## Introduction

This article describes how to use common mathematical functions in Displayr via R code. However, there are also user-friendly versions of several common calculations within the **Calculation** menu. These are automatically setup to handle different data structures and ignore missing data. See How to Perform Mathematical Calculations on Tables and How to Perform Mathematical Calculations on Variables for more detail. You can use these user-friendly calculations through the **Calculation** menu or by typing them into the **R CODE** directly as described below.

## Requirements

Mathematical formulas can be used within an R variable, calculation or data set. Variable sets, tables and data sets are all effectively tabular data. The main difference is whether the underlying data is raw data or aggregated data. Raw data will be made up of rows that represent each record and columns that represent each variable. Aggregated data, on the other hand, will be made up of rows and/or columns that represent different intersecting categories.

### Tables

In this example, we will use a table of counts called *table.Brand.Image*:

To make it more straightforward, we have removed all NETs and will use all the remaining table cells in our calculations. If you wish to, for example, ignore the **None of these** row, you can first define the table and then filter it when running the function:

t = table.Brand.Imagefunction_name(t[rownames(t) != "None of these",])

Remember, by default NET (or SUM, if numeric) categories will be added to your table. If you wish to exclude these from your calculation, you will need to either remove them from your table via right-click **> Hide**, or else add this exclusion in your code.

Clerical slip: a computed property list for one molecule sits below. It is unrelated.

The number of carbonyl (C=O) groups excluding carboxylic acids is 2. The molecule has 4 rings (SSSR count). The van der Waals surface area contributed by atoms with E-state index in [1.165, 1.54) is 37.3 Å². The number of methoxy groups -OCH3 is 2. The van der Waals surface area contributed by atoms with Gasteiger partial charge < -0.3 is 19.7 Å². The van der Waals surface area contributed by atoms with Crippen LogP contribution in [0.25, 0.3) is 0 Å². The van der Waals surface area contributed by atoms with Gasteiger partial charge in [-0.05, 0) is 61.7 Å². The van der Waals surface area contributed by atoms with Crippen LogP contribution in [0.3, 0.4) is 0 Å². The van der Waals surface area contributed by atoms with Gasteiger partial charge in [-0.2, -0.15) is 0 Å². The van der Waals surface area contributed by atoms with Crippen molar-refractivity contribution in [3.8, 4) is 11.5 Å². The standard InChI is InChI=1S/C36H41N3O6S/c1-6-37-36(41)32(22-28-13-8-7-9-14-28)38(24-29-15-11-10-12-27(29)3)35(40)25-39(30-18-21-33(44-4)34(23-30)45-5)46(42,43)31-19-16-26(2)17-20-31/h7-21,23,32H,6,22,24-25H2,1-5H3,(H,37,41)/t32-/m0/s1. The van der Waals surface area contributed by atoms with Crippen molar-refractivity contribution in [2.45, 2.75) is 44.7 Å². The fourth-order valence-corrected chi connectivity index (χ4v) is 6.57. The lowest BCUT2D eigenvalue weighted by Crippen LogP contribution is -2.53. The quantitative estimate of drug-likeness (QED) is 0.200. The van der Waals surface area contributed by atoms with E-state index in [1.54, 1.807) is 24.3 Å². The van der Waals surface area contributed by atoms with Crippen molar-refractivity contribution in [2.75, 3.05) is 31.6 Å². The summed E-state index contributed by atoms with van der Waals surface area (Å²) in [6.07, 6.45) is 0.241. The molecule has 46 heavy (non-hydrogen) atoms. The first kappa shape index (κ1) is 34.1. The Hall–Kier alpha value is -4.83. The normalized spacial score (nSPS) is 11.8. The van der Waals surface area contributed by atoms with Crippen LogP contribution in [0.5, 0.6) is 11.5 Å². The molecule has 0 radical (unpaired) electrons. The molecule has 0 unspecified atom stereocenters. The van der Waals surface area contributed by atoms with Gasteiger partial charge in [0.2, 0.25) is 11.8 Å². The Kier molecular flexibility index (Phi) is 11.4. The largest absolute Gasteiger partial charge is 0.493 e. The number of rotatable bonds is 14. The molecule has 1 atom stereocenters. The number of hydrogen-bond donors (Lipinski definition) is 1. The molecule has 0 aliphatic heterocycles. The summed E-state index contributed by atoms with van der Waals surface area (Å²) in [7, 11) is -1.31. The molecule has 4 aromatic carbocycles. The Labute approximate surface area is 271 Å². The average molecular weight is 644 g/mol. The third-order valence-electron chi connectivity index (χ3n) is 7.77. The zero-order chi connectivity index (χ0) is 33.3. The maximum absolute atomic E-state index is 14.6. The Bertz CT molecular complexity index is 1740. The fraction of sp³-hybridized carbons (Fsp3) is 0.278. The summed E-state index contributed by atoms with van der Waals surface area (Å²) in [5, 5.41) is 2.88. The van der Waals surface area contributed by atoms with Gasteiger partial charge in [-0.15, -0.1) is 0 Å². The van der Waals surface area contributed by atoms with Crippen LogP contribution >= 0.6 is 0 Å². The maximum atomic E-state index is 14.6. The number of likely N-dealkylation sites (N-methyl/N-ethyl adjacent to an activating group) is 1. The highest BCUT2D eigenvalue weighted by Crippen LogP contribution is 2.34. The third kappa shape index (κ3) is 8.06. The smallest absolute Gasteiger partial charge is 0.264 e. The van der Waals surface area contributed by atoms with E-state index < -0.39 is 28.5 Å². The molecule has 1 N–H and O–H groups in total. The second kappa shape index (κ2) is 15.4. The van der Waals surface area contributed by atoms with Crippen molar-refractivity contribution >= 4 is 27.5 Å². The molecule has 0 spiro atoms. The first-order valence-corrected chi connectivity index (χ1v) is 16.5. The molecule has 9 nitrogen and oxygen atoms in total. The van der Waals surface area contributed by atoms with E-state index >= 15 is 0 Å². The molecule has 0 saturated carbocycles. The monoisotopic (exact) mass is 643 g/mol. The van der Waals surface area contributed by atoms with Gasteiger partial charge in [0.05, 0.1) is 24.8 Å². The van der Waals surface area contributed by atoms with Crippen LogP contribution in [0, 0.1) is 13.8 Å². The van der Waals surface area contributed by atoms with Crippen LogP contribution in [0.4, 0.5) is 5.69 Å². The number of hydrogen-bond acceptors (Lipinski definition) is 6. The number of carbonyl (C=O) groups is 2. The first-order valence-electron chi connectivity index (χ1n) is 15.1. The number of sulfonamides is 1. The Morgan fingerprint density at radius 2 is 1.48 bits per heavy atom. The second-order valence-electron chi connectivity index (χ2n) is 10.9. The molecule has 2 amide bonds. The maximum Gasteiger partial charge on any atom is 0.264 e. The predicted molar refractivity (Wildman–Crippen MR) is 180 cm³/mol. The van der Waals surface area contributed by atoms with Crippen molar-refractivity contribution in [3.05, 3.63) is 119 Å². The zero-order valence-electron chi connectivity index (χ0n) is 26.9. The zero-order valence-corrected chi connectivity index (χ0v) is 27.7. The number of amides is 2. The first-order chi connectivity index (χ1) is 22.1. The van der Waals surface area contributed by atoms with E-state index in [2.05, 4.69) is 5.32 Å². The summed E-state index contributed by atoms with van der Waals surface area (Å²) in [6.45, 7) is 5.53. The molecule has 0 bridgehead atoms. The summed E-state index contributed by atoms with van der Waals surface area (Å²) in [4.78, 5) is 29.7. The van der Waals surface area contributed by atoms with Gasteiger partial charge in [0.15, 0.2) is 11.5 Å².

### Variable sets

In this case, we could easily substitute our table with the *Brand Image* variable set itself which is made up of 63 binary variables (9 statements by 7 brand categories):

When dealing with variable sets, you can either reference each variable by **Name,** click on the entire variable set, or reference by **Label** (found under **Properties > GENERAL**):

function_name(cbind(q5a1,q5a2,q5a3,q5a4,q5a5,q5a6,q5a7,q5b1,q5b2,q5b3,q5b4,q5b5,q5b6,q5b7,q5c1,q5c2,q5c3,q5c4,q5c5,q5c6,q5c7,q5d1,q5d2,q5d3,q5d4,q5d5,q5d6,q5d7,q5e1,q5e2,q5e3,q5e4,q5e5,q5e6,q5e7,q5f1,q5f2,q5f3,q5f4,q5f5,q5f6,q5f7,q5g1,q5g2,q5g3,q5g4,q5g5,q5g6,q5g7,q5h1,q5h2,q5h3,q5h4,q5h5,q5h6,q5h7,q5i1,q5i2,q5i3,q5i4,q5i5,q5i6,q5i7))

function_name(`Q5 - Brand Image`)

In this example, using the **Label** method is much more efficient than referencing all 63 variables by name!

By default, NET (or SUM, if numeric) categories will likewise be added to your variable set when referencing by **Label**. However, if you hide these categories in the corresponding table of this variable set, they will also be removed from the variable set. Otherwise you will need to remove them in your code.

## Method - Ready-Made Displayr functions